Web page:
David Szalay, in contrast, brought a sense of dry and sarcastic humour to the evening, reading from his novel All That Man Is (Szalay was adamant during questioning that his work is a novel, despite many commentators and readers judging it a collection of short stories as the sections do not relate strongly to each other). Szalay’s reading really brought out the joy of reading aloud we experienced at this event, his rhythmic delivery and bathetic humour playing to this wonderfully.
The final nominee in attendance was Adrian Tempany, who chose not to read his work himself, but to ask Peter Guttridge to do so. His reason for doing so was soon starkly clear: the extract chosen from Tempany’s book And the Sun Shines Now dealt directly with his near fatal experience in the Hillsborough disaster. The horror of the event was laid bare to us; the room was held silent as a mouse and many, I think, were near tears hearing Tempany’s account not only of the disaster itself, but also of the police reaction to the crush in the moment. Tempany later argued that the Hillsborough disaster changed football for ever, in part because of the demonisation of the fans involved, which he sees as leading to the gentrification of a game that used to have a strong working class legacy.
The extracts concluded with a reading from Ottessa Moshfegh’s nominated work, Eileen (Moshfegh could not be in attendance herself), a gritty, gripping novel.
After the readings, a conversation between Peter Guttridge and the writers in attendance took place, much of which dealt movingly with the often upsetting themes and traumas included in these writers’ works. Parker admitted that it is perhaps a ‘very British thing’ that he needed to convey his own experiences through a filter and the deliberate distance produced by having objects narrate each event. While dealing with trauma, several of these writers refused to say their writing process had been cathartic: Tempany suggested that, ‘it is cathartic to talk about trauma, not to write about it’, and Gavron agreed in relation to his mother’s loss and the questions his novel can never hope to answer. Tempany’s testimony was again the most moving, as he spoke passionately about the effect the Hillsborough disaster has had on his life and particularly the distortion of the fans’ testimony in the media and legal records: ‘truth is not just a political issue, it is vital to people’s mental health’.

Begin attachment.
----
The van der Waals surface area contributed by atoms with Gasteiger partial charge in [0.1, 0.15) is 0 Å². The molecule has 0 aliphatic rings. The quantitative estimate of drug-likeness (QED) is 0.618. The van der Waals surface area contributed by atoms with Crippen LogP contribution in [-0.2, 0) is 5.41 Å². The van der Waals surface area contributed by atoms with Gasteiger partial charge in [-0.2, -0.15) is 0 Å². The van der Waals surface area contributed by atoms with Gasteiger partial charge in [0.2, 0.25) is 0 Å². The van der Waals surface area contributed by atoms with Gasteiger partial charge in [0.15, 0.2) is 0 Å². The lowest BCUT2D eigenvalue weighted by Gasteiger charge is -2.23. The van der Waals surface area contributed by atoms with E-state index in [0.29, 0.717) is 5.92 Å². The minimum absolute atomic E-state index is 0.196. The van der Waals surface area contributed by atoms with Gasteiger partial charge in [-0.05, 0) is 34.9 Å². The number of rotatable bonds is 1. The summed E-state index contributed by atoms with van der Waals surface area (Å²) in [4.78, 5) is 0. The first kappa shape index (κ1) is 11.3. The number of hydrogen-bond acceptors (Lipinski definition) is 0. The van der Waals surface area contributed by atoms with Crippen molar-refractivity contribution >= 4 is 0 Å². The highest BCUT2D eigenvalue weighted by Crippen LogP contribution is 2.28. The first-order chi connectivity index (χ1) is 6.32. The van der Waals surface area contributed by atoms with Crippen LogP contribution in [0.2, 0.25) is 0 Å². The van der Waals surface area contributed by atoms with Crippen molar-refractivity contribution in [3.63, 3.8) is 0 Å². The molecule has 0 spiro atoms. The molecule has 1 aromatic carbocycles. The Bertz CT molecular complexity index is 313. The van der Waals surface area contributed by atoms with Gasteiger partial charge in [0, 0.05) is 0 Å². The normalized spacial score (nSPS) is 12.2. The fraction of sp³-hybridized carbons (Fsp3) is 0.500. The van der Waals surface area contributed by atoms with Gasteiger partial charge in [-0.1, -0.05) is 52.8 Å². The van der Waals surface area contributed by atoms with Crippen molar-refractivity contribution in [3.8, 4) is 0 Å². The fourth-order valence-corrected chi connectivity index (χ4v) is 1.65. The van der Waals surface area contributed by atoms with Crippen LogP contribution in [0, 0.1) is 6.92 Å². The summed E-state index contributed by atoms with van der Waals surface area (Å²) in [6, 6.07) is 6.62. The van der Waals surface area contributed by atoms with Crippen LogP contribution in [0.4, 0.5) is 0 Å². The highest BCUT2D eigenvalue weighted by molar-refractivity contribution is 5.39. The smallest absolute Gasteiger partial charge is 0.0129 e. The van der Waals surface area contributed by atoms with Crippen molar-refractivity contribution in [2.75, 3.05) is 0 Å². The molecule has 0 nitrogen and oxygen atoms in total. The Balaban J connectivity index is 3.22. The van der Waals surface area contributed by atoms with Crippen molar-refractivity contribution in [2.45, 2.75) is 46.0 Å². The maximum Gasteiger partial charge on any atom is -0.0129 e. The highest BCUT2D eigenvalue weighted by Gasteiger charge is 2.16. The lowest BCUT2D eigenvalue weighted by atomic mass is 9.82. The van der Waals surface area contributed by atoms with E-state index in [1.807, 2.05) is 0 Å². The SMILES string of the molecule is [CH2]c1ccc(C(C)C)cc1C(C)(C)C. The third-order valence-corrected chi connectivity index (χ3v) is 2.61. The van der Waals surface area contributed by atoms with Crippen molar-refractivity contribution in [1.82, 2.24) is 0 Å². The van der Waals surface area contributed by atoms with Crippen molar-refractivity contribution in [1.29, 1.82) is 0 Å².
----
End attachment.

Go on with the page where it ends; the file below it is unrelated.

There was also some lighter humour during the discussion, however, as Guttridge asked the nominees whether literary prizes are a good thing. The hilarity this provoked amongst the panel was excellent to see, as all confirmed that they couldn’t possibly comment on such a thing whilst waiting for the winner of this particular prize to be announced. When Szalay was hailed as the winner and went up on stage to give his speech, I’m happy to say this question was no longer left unanswered, as he said he had ‘had time to think about the question’, and had ‘decided that prizes are a good thing’! It was heartening to see, however, how many of the audience and the nominees agreed that the answer to Guttridge’s re-formed question, ‘can we compare books?’, was a resounding ‘no’. Each of these books was so different, and the evening overall was such a wonderful mixture of inspiring readings by each nominee and a great discussion led by Peter Guttridge, that it really didn’t seem as though the announcement of the winner was the single goal.
Listening to and discussing these works, it was the way that they moved us and the different place they brought each member of the audience to that felt like the real achievement of the Gordon Burn prize. To leave you again with Jenn Ashworth’s heartfelt words, spoken to Jeremy Gavron but applicable to all of the nominees, ‘thank you. Thank you for your book’.
Durham Book Festival continues until 16th October, featuring writers such as Anthony Horowitz, Pat Barker, Michael Morpurgo, and Helen Mort.